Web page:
Menopause and Marketing

Now that I am a woman of a “certain” age, I’m starting to notice a few things. Like how little notice menopause is given in our society. Like how little notice post-menopausal women are given in society. 

A Dove campaign interviewed over 1,700 women between the ages of 18 and 64 recently about beauty and how they think of themselves and about the importance of being “real.” 

Well, we know the Dove beauty campaign is all about selling us stuff. I mean, hel-lo….they’ve got shareholders.  

Apparently they’ve been so successful that it isn’t enough to be a size zero any more. Now we have to embrace our freckles and our size 4 thighs and we have to be real. We do that by buying soap. Unless you are over 65. 

If you’re over 65 I guess you don’t need soap anymore. 

I know that 18-64 is a marketing demographic, but it’s more than that at the same time. It’s about how society views youth and beauty (or age and the lack of it). 

Maybe it’s because we don’t talk about menopause amongst ourselves very much. Oh sure, we joke about hot flashes and night sweats. And losing the ability to string two thoughts together and forgetting just why we came into the kitchen just now and bemoaning our newly acquired pot bellies. Funny stuff. Jokey stuff. 

What about…am I still pretty? Am I still desirable? Do I have a voice? (And no, I’m not fishing for compliments). What about menopausal depression and debilitating mood swings. What about vaginal atrophy. Have you heard about that one? ( It’s what Premerin is for, in case you were wondering.)

Females are young. And fertile. One day you’re a child. The next day – the next second – you’re a woman. I remember thinking the day I got my first period, “I’m a woman now. I can have babies!” So it seems only natural to ask the reverse question when you stop having your monthly flow. After menopause, who are we? We’re female, but are we still women? Yes, of course we are, don’t be silly. 

Many post menopausal women will say that we’re more than women. We’re women with huzzah! We’re women who don’t need soap!


I’m not so sure. Okay, okay…I hear you. I don’t particularly want to be targeted in a mass-market beauty products campaign either.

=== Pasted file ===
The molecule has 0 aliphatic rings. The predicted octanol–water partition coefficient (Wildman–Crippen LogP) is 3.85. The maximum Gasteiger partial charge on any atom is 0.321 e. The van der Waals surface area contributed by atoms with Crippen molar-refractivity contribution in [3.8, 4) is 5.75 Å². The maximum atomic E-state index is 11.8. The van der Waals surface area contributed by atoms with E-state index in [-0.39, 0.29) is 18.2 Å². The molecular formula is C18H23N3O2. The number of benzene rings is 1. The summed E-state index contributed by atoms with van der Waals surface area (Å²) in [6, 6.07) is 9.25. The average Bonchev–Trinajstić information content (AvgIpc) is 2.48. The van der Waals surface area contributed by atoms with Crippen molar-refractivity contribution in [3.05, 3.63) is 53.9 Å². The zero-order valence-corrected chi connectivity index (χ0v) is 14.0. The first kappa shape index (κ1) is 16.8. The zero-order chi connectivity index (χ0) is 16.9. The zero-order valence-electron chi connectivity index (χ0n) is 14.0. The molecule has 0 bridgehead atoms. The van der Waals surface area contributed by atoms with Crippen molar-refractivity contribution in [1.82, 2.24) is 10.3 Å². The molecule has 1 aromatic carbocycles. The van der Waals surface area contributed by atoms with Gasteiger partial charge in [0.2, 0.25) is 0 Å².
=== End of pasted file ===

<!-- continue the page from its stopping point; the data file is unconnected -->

But it would be nice to be noticed. 

I do have something to say. My voice is important (or should be, anyway.)  Maybe I don’t want the kind of soap Dove is trying to sell my younger sisters, but I buy soap, too.

I know there’s a point in here somewhere, but I’ve forgotten where I put it…


 I’m participating in the Blogging From A-Z challenge.  One blog post for each letter of the alphabet, each day of April (except Sunday). 


  1. Ha! Menstruation and Menopause. Two of life’s problems that begin with Men who will never understand because they are Men. Joking aside. I hated periods and often wished they would end but when they did it was no cause for the celebration I had intended. I felt dried up from the inside out. It has taken five years to finally feel the depression lifting. Cannot blame it all on the time of life but I was certainly not having a good time. Maybe it is about to start. Watchout Dove!

  2. Great post! Awe heck, I decided to start making my own soap just so I could choose what was or wasn’t in it. No kidding! Yes, yours and mine and all of the other woman have a voice. It’s just that the marketing folks decided to dumbly go after select age groups. Big, big mistake!

  3. It’s worse for women who are over 64 AND are widows. We just don’t fit anywhere that makes others comfortable, and people keep trying to herd us together as if we were all 3 year olds with the same play needs. I won’t go to a senior center for craft classes. I adamantly refuse to dye my hair … but I might have a temper tantrum soon if they don’t stop it. LOL

  4. Nita you blew the socks off me with your insight! Well voiced 🙂

    Reading this I’m reminded why there seems to be a trend to coupling of older men and younger women.

    It takes a saint to deal with a crying irrational woman..(I was one of those!).

    Bottom line for me is…could there be social marketing/education provided for couples, before the big “M” begins? Phew…Deep letter.. that “M”…

  5. 65 and beautiful? Inside I’m probably in my late 30’s. I don’t mind being 65. I do have a problem looking like my mum! eek! Pass the dove!!!

  6. Amazing post!!!!! 🙂 I’m not there yet, but I will be soon. Am I going to stop being a woman when I hit menopause? I don’t think so, and society better not tell me I will! Women over 65 are still women, albeit with knowledge and wisdom and sex appeal, still with needs and desires!

I'd love to hear your thoughts!